So what went wrong? Kenai River Sportfishing Association decided it would not be able to wield power and influence over the Fish Board process as well if Ruffner was a sitting member of the board...

Dwight Kramer

Anchorage stinks.

Americans discard approximately 25 percent of the food and beverages they buy. On any given day Alaska’s largest city, perched on the edge of bear country, holds nearly a thousand tons of rotting food.

When the odiferous waste inevitably attracts bears, the most popular solution is not to move the trash, but to punish the bears. It’s as if we don’t want to inconvenience the people who are causing the problem.

This strategy has been pursued for the past century, ever since Anchorage was founded. It hasn’t worked yet...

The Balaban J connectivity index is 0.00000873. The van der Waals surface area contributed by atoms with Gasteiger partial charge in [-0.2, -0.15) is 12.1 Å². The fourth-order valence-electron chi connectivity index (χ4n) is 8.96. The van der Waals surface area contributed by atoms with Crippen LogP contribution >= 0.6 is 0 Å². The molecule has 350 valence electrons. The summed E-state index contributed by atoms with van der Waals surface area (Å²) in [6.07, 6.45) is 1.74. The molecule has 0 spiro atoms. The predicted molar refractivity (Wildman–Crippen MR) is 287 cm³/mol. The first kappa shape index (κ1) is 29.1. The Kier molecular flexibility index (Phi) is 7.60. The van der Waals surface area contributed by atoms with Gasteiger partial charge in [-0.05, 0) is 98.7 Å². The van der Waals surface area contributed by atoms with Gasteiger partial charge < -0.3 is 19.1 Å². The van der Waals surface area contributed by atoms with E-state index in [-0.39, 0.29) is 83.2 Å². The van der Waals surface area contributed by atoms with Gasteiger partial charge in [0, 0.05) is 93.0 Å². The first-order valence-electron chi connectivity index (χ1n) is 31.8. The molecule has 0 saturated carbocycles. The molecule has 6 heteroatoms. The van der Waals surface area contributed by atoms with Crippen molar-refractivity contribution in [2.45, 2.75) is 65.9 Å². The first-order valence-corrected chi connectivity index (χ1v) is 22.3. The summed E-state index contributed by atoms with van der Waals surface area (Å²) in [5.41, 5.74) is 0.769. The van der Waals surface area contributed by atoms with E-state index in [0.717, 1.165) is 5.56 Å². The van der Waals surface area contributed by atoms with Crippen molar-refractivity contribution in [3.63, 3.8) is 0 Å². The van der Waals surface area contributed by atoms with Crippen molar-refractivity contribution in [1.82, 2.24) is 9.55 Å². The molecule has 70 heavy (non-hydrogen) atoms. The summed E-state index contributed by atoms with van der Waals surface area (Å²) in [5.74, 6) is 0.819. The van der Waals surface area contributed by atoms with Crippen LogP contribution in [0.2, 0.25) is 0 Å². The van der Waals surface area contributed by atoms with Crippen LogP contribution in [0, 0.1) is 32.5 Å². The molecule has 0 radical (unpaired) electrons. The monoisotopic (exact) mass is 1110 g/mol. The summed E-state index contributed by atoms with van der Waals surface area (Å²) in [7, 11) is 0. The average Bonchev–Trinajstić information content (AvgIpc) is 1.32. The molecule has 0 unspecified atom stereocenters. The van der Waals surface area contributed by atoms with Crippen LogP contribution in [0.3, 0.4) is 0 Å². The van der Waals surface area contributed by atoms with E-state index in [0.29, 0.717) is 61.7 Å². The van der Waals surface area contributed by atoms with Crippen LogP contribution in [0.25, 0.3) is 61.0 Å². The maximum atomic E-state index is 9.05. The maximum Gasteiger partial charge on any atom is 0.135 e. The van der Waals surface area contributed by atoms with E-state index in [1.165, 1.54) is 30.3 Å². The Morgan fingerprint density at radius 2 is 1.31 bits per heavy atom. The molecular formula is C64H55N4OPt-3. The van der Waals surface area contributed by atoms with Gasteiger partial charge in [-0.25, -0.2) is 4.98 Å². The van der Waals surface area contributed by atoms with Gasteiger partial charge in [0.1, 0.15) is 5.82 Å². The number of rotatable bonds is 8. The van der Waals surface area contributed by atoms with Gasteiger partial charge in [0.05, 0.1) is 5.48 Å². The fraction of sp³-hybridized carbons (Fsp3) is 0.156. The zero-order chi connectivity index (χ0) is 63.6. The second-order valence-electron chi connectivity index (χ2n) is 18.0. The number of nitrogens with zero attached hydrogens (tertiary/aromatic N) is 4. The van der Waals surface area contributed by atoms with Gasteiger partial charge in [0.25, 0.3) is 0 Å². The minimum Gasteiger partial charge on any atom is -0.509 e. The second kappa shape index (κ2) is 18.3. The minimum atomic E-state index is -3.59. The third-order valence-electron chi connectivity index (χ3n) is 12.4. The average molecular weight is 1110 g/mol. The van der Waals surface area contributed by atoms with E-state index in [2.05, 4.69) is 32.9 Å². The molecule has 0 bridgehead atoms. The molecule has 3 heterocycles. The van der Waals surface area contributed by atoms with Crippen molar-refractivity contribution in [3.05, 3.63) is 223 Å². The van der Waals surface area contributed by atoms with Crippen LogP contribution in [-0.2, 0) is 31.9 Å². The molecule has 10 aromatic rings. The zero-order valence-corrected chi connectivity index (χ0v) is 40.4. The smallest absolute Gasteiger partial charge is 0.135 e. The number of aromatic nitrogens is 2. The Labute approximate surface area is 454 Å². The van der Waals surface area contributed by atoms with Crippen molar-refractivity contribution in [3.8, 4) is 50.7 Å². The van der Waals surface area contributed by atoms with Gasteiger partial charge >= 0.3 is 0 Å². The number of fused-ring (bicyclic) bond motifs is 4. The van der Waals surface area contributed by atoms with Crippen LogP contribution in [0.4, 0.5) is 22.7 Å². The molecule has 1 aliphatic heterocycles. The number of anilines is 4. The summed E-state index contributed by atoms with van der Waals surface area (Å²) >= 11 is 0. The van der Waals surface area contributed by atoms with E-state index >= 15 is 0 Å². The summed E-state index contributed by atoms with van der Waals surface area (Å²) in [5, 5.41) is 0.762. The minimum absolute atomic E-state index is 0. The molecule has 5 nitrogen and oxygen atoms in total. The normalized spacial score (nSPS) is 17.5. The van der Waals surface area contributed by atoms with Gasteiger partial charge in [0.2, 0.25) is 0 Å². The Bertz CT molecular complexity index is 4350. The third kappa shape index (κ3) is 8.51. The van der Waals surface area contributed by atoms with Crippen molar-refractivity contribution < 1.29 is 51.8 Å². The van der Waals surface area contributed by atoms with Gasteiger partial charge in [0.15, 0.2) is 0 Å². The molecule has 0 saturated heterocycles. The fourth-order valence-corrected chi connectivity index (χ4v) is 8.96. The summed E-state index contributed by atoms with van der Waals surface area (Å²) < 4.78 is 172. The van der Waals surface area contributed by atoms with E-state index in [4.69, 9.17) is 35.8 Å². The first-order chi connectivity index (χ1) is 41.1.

Rick Sinnott
Legislators are not good role models

How is it that legislators seem to get away with claiming to be education advocates who care about kids when they are running for office, and then go to Juneau and cut education in ways that make it impossible for all students to succeed? Who are these people, each year proposing bills to continually dismantle public education? Even people like me, who pay attention, have trouble keeping track when they sneak in last-minute revisions without public testimony. The governor and legislators’ offices are being flooded with calls from across the state asking that they not cut education funding, but these impassioned calls are being ignored. Alaska has spoken. Do you not hear us, or are you just not listening?...

Alaska Dispatch News

Alaska’s schools are bearing the brunt of Alaska’s fiscal crisis, but that crisis should not serve as a rationale for violating the public trust. Our problems stem from an economy with no real diversity, a legacy of over-spending, and blind reliance on a volatile commodity in declining supply -- oil...

Michael O'Brien